Literature search results

A comprehensive search of several databases was conducted using electronic scanning techniques, resulting in finding a total of 576 studies that met the inclusion criteria outlined by the PICOS framework. A total of 151 papers were removed based on a thorough examination of their titles and abstracts, leaving us with 425 records that underwent further screening. Moreover, as a result of inadequate references and duplications, a total of 157 studies were eliminated from consideration, leaving us with a final pool of 268 papers for further screening. A total of 268 studies were initially considered for inclusion in the analysis. However, after applying the inclusion-exclusion criteria, a total of 203 studies were deemed ineligible and thus eliminated. The remaining 65 papers underwent further assessment to determine their eligibility for inclusion in the analysis. The primary factors contributing to the removal of studies were the absence of a comparison between TIVA and VA for patients who had undergone cancer surgery, insufficient data to construct 2x2 tables, and the unavailability of necessary outcome measures. In this meta-analysis, a total of 10 papers meeting the specified inclusion criteria that span the years from 2016 to 2023 were utilized, as seen in Figure 1.

Figure 1

PRISMA flowchart of selection of studies


The studies included in this analysis encompass a total of 14,036 patients who underwent cancer surgery across various age cohorts. The selection of patients for this study was conducted using a random sampling method, and they were thereafter assigned to receive either TIVA or VA intervention prior to undergoing gastrectomy. Table II displays the demographic characteristics of the studies used in this meta-analysis. The text provides a description of the publication’s journal, year of publication, country of study, total number of participants, number of participants in TIVA and VA groups, type of surgery, anesthetics used, age of patients in years, gender (male/female) and reported outcomes. Subsequently, the aforementioned event data were utilized for the purpose of conducting the meta-analysis.

Table II

Brief summary of included studies

Study IDPublication yearJournal of publicationCountryTotal number of participantsNumber of participants (TIVA/VA group)SurgeryAnestheticsAge of patients [years]Gender (M/F)Reported outcomes
Alexa et al. [16]2022TrialsRomania400300/100Colorectal cancerVolatile anesthesia (VA): sevoflurane or isoflurane or total IV anesthesia (TIVA): propofol18–80250/150Recurrence-free survival, overall survival, pathological findings
Che et al. [17]2023Frontiers in SurgeryChina336119/217Lung, breast, or esophageal canceVA: sevoflurane or isoflurane or TIVA: propofol55 ±1.5177/159Recurrence-free survival, overall survival, pathological findings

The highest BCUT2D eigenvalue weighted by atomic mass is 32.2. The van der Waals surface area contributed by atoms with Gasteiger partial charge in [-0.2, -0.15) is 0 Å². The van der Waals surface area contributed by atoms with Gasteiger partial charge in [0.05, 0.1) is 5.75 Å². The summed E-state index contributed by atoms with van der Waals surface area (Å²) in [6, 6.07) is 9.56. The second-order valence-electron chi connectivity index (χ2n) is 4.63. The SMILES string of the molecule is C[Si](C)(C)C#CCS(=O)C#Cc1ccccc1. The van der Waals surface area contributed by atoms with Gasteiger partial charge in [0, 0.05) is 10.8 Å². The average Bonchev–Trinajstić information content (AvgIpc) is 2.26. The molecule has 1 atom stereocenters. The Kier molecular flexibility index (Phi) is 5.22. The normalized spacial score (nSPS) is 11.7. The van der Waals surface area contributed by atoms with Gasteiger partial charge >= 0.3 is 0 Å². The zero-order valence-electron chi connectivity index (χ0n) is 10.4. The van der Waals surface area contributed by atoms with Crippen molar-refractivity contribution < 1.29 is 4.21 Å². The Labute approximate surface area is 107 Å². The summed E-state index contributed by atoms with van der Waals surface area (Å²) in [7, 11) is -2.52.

Dong et al. [18]2020Journal of Neurosurgical AnesthesiologyChina294154/140GliomaVA: sevoflurane or isoflurane or TIVA: propofol≥ 18 years184/110Recurrence-free survival, overall survival, pathological findings
Hong et al. [19]2019BMC AnesthesiologyKorea2207903/1304Gastric, lung, liver, colon, and breast cancerVA: sevoflurane or isoflurane or TIVA: propofol58 ±91069/1138Recurrence-free survival, overall survival, pathological findings
Jun et al. [20]2017Nature Scientific ReportsKorea922731/191Esophageal cancer surgeryVA: sevoflurane or isoflurane or TIVA: propofol63.1 ±7.2866/56Recurrence-free survival, overall survival, pathological findings
Karami et al. [21]2022European Journal of Medical ResearchIran994530/464Breast cancerVA: sevoflurane or isoflurane or TIVA: propofol49.15 ±12.07994Recurrence-free survival, overall survival, pathological findings
Koo et al. [22]2020Medical Principles and PracticeSouth Korea259121/138Hepatocellular carcinomaVA: sevoflurane or isoflurane or TIVA : propofol61.4±10.3200/59Recurrence-free survival, overall survival, pathological findings
Oh et al. [23]2019Acta Anaesthesiologica ScandinavicaKorea1538769/769Gastric cancer surgeryVA: sevoflurane or isoflurane or TIVA: propofol≥ 18 years923/615Recurrence-free survival, overall survival, pathological findings
Sun et al. [24]2022Medicine (Baltimore)Taiwan5630/26OsteosarcomaVA: sevoflurane or isoflurane or TIVA: propofol53 ±12.533/23Recurrence-free survival, overall survival, pathological findings
Wigmore et al. [25]2016AnesthesiologyU.K.70302607/2607Gastric, lung, liver, colon, and
breast cancer surgery
VA: sevoflurane or isoflurane or TIVA: propofol57 ±15.22596/4434Recurrence-free survival, overall survival, pathological findings

Quality assessment

Table III displays the risk of bias assessment results for the included studies, based on the predetermined standardized criteria. The current meta-analysis has a minimal risk of bias, as evidenced by the risk of bias summary (Figure 2) and the risk of bias graph (Figure 3). Out of the 10 studies that were included in the analysis, 7 had a low risk of bias, while 2 were found to have a moderate risk of bias. The moderate risk was attributed to deviations from the intended intervention and missing outcome data. However, one particular study exhibited a significant risk of bias as a result of measuring issues pertaining to the outcome. Additionally, there is a minimal presence of publication bias, indicated from the symmetrical form of the funnel plot depicted in Figure 4, as well as the statistically insignificant p-value of Begg’s test (0.323, which is greater than the predetermined significance level of 0.05).

Table III

Risk assessment of included studies

Study ID and YearAlexa et al. [16]Che et al. [17]Dong et al. [18]Hong et al. [19]Jun et al. [20]Karami et al. [21]Koo et al. [22]Oh et al. [23]Sun et al. [24]Wigmore et al. [25]
Did the study avoid inappropriate exclusions?YYYYYYYYYY
Did all patients receive the same reference standard?YYYYYYYYYY
Were all patients included in the analysis?NNNNNNNNNN
Was the sample frame appropriate to address the target population?YYYYYYYYYY
Were study participants sampled in an appropriate way?YYYYYYYYYY